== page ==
"The Philadelphia Flyers are stunned and extremely saddened to hear of the tragic passing of former Flyers goaltender Ray Emery," president Paul Holmgren said in a statement from the team. "Ray was an outstanding teammate and an extremely gifted goaltender. He had exceptional athleticism, was a fierce competitor and battled in every game he played with the Flyers.

"His performances through the 2009-10 season were a very big part of the team's success in making the playoffs and reaching the Stanley Cup Final. Ray's talent, work ethic and determination helped him enjoy a successful 11-year NHL career. Our thoughts and prayers go out to his family and friends during this difficult time."

Several of Emery’s former teammates over the years offered their condolences via Twitter after learning of the tragedy.

Former Flyer Daniel Carcillo shared the he was crushed by the news (NSFW).

Jakub Voracek also shared his condolences (NSFW).

Emery joined the Flyers in June 2009 on a one-year contract, shutting out the Carolina Hurricanes 2-0 in his Flyers debut. The goaltender’s first stint in Philadelphia was cut short when he suffered a muscle tear in his abdomen in December missing the remainder of the season. Emery was later diagnosed with avascular necrosis — a degenerative condition to the bone tissue in his hip.

After undergoing successful surgery, Emery eventually joined the Ducks before winning a Stanley Cup with the Blackhawks in 2013. Impressively, Emery finished the regular season with a 17-1-0 record. He re-signed with the Flyers that summer as a backup to Steve Mason.

Emery’s most infamous moment in Philadelphia came during an ugly 7-0 loss to the Washington Capitals on November 1, 2013, as the Flyers netminder pummeled Caps goalie Braden Holtby during a line brawl in the early stages of the third period.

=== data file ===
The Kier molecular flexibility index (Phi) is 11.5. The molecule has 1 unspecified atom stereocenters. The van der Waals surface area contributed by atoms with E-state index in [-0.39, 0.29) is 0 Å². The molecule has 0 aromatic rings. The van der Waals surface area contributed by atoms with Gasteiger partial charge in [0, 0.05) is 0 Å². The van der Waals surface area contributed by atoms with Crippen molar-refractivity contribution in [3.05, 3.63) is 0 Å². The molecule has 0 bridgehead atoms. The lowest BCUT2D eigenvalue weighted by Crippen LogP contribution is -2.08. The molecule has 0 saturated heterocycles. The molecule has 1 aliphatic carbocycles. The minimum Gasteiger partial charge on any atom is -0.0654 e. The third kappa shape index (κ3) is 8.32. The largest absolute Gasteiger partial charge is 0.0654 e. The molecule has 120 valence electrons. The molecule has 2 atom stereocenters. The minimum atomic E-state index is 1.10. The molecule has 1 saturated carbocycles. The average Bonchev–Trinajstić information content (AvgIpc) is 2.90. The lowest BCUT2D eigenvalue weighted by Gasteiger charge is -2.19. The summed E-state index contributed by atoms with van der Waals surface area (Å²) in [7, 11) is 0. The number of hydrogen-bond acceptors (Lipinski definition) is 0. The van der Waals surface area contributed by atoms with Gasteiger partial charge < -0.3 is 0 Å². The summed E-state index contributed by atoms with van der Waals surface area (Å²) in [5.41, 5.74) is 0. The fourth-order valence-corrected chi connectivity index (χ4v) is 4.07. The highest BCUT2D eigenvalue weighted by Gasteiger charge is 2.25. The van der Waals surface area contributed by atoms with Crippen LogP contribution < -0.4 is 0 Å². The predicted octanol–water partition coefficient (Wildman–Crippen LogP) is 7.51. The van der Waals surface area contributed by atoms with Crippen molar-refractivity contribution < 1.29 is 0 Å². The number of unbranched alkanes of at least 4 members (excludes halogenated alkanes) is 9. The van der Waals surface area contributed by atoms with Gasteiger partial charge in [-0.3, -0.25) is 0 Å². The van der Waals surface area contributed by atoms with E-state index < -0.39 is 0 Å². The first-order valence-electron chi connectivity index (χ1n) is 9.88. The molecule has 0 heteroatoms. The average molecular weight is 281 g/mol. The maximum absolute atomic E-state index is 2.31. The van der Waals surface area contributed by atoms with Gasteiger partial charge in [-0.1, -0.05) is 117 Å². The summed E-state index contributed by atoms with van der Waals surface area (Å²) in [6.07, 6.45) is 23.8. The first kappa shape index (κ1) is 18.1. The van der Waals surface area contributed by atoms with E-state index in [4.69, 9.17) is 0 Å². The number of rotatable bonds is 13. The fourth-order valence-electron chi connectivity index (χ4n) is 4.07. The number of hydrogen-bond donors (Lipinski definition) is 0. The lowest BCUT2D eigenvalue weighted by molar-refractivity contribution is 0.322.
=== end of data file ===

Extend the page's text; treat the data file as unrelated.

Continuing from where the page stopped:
Emery faced criminal charges over a handful of off-the-ice incidents and altercations. Most recently, he was arrested for assault with a weapon in 2017 against former fiancé Keshia Chanté. 

Emery played a total of 287 NHL games, 88 with the Flyers. 

Flyers' Danick Martel accepts qualifying offer; team re-signs Taylor Leier and Tyrell Goulbourne

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Flyers' Danick Martel accepts qualifying offer; team re-signs Taylor Leier and Tyrell Goulbourne

Updated: 9:44 p.m.

Three young forwards will all be staying in the Flyers organization, at least for one more year.

Sunday, the team announced that Danick Martel accepted his qualifying offer on a one-year contract, and that restricted free agents Taylor Leier and Tyrell Goulbourne signed one-year deals.

Restricted free agent goalie Anthony Stolarz has also accepted his qualifying offer of $761,250, according to a report from John Hoven. Stolarz, 24, played in just one game for the Phantoms in the 2017-18 season after undergoing surgery on a meniscus tear last summer. A second-round pick by the Flyers in the 2012 draft, Stolarz went 18-9 and posted a 2.92 goals against average with Lehigh Valley in 2016-17.

Though the team didn't include any salary details, Martel's deal is reportedly a two-way contract worth $715,000.

The 23-year-old Martel made his NHL debut last season, finishing with no points and six shots over four games. He scored a career-best 25 goals for Lehigh Valley.

With Leier, the Flyers avoided a possible arbitration hearing. According to CapFriendly, Leier's contract is a one-way deal for $720,000. Leier's hearing was scheduled for Aug. 3. The team also earlier avoided a hearing with Alex Lyon, their other player who filed for arbitration, signing the goalie to a two-year deal.

A fourth-round selection in 2012, Leier had one goal and four assists in 39 regular-season games with the Flyers as a rookie.

Goulbourne, who made his NHL debut on Jan. 6, appeared in nine regular-season contests, with 15 hits.

If Stolarz is indeed back in the fold, Robert Hagg would be the team's only remaining restricted free agent.